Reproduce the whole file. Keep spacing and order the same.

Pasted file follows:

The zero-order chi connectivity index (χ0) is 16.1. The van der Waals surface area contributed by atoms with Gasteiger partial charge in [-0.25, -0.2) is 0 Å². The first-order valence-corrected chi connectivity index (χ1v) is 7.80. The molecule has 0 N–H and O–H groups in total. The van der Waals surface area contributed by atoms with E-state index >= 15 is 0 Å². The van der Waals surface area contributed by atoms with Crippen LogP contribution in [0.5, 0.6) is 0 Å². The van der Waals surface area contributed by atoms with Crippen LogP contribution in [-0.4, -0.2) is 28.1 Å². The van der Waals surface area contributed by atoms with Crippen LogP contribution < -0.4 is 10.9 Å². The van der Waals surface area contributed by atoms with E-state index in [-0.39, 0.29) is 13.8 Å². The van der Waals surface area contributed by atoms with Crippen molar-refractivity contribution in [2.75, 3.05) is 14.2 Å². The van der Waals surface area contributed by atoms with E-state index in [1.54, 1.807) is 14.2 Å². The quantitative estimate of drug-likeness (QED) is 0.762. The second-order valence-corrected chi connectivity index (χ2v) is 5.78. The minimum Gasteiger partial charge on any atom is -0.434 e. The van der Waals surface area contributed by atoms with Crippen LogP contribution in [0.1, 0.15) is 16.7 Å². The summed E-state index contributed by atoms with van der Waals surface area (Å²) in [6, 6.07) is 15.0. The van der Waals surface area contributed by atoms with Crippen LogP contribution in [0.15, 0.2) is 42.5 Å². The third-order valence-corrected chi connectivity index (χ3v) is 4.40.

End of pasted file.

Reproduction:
The zero-order chi connectivity index (χ0) is 16.1. The van der Waals surface area contributed by atoms with Gasteiger partial charge in [-0.25, -0.2) is 0 Å². The first-order valence-corrected chi connectivity index (χ1v) is 7.80. The molecule has 0 N–H and O–H groups in total. The van der Waals surface area contributed by atoms with E-state index >= 15 is 0 Å². The van der Waals surface area contributed by atoms with Crippen LogP contribution in [0.5, 0.6) is 0 Å². The van der Waals surface area contributed by atoms with Crippen LogP contribution in [-0.4, -0.2) is 28.1 Å². The van der Waals surface area contributed by atoms with Crippen LogP contribution < -0.4 is 10.9 Å². The van der Waals surface area contributed by atoms with E-state index in [-0.39, 0.29) is 13.8 Å². The van der Waals surface area contributed by atoms with Crippen molar-refractivity contribution in [2.75, 3.05) is 14.2 Å². The van der Waals surface area contributed by atoms with E-state index in [1.54, 1.807) is 14.2 Å². The quantitative estimate of drug-likeness (QED) is 0.762. The second-order valence-corrected chi connectivity index (χ2v) is 5.78. The minimum Gasteiger partial charge on any atom is -0.434 e. The van der Waals surface area contributed by atoms with Crippen LogP contribution in [0.1, 0.15) is 16.7 Å². The summed E-state index contributed by atoms with van der Waals surface area (Å²) in [6, 6.07) is 15.0. The van der Waals surface area contributed by atoms with Crippen LogP contribution in [0.15, 0.2) is 42.5 Å². The third-order valence-corrected chi connectivity index (χ3v) is 4.40.